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I had a quick look around here and google before, and didn't find any answer to this particular question, and it's beginning to really irritate me now, so I'm asking here:

How is one supposed to write l (little L), 1 (one) and | (pipe) so that they don't all look the same? One of my teachers draws them all as vertical lines and I have seen things like |l| written as 3 vertical lines.

I tried writing a cursive l, but they always look like e when I write them, which is a whole new problem.

So is there a "best way" to write all of these on paper, or a "least confusing" way?

Thanks in advance guys ^_^

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Try to imitate $\ell \mid 1$ as closely as possible by hand :) –  Rahul Mar 26 '11 at 19:50
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It is interesting how doing mathematics has changed my handwriting. I always used to confuse my "2" and my "z", so I started writing my 2's with a curl at lower-left and my z's with a strike-through. I usually writes my l's (as in "late") as Rahul above. –  Fredrik Meyer Mar 26 '11 at 20:11
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caligraphy.stackexchange.com ? –  Raskolnikov Mar 26 '11 at 21:25

3 Answers 3

Sometimes one has to modify one's handwriting. When I started taking math courses in college, I realized that writing "$\mathsf{x}$" and "$\mathsf{y}$" both as two strokes just led to frequent confusions. I purposely started writing $\mathcal{x}$ instead of $\mathsf{x}$, and $\mathcal{y}$ instead of $\mathsf{y}$; I also started putting "bow-ties" in my sevens (to differentiate them from $1$), and my zeds. It took a lot of conscious effort at first, now it's second nature.

I don't usually worry about $1$ and $|$, since the latter symbol does not often occur. When there is danger (e.g., number theory), I tend to write the pipe much larger, extending well below the "baseline" (e.g., $ab\Bigm| 173$), and to put the serifs on the $1$. In formulas, I always use $\ell$, even when writing things like "log" and "lim". So I write $\ell\mathrm{og}$, $\ell\mathrm{n}$, and $\ell\mathrm{im}$ (only more "vertical", with no italic slant), and use $\ell$ when it's a variable. The cursive should be tall so it's not confused with $\mathcal{e}$.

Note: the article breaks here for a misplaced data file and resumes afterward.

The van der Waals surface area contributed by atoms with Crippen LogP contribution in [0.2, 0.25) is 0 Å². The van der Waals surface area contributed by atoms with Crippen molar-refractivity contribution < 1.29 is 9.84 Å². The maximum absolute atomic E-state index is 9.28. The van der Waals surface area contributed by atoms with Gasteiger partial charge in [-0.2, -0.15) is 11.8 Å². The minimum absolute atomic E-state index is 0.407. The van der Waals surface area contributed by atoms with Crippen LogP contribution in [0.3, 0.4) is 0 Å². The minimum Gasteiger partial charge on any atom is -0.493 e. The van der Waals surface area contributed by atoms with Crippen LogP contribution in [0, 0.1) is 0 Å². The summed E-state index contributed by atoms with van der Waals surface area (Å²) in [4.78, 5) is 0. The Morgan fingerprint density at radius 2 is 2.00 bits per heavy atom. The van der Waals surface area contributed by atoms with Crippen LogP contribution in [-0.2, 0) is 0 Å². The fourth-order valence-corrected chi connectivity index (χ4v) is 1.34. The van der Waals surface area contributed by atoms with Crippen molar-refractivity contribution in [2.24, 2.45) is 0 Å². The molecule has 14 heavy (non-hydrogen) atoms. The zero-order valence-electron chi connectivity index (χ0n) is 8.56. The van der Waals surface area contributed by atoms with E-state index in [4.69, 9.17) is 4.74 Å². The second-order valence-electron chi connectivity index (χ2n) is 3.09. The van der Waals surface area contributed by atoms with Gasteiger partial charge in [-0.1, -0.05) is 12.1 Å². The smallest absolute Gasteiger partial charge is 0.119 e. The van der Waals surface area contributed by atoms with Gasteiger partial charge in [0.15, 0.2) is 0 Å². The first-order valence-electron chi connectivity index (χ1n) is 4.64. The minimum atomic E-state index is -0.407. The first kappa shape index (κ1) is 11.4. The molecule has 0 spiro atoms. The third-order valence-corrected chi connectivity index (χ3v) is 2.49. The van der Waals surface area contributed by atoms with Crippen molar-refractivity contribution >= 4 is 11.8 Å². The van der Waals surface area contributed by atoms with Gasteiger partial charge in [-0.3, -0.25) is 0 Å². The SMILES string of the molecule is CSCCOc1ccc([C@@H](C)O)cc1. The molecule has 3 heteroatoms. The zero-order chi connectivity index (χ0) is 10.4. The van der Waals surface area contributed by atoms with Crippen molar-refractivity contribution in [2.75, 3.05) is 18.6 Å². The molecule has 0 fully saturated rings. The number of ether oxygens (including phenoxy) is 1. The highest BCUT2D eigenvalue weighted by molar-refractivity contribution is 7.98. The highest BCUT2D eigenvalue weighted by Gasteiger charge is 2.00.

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I agree completely. I've had to modify my handwriting as well. I started using curlier letters to distinguish, for example, $4$ from $y$ and $\times$ from $x$. After a little while, of course, I got used to it. –  Abel Mar 27 '11 at 5:59
    
I learned a lot of my algerba in a German Junior High, in my experiance Germans almost always cross their 7's and z's, in addition they draw 1 with an exadurated serif like digonal at the top (like a lazy 7) since the 7's are crossed this gives a nice uniquenes to pretty much everything. –  tletnes Jan 3 '13 at 22:42
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When I was in high school, a math teacher asked one hapless student to go to the board to write “eks times eks times eks”. What appeared on the board looked like $\times\>\times\>\times\>\times\>\times$. –  Lubin Sep 16 '13 at 18:12

Personally, I always use a script lower-case L and never a print lower-case L in mathematical expressions (my handwriting is such that my lower-case E is sufficiently short and non-script-like that confusing the two is not an issue). As to one versus vertical bar, I typically make my vertical bars extend slightly above and below the line of text, but I also will draw the serifs on the one (the crossbar at the bottom and the hook at the top) if there's the potential for confusion.

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Thanks. I guess I'll just have to slow down when I'm writing stuff :-) –  maximilienwolfgang Mar 26 '11 at 19:58

Another approach is to write the 1 serifs backwards (mirror image). That way, the top serif can be exaggerated, but doesn't look anything like a 2 or 7. Just make it pointy so it doesn't look like a C.

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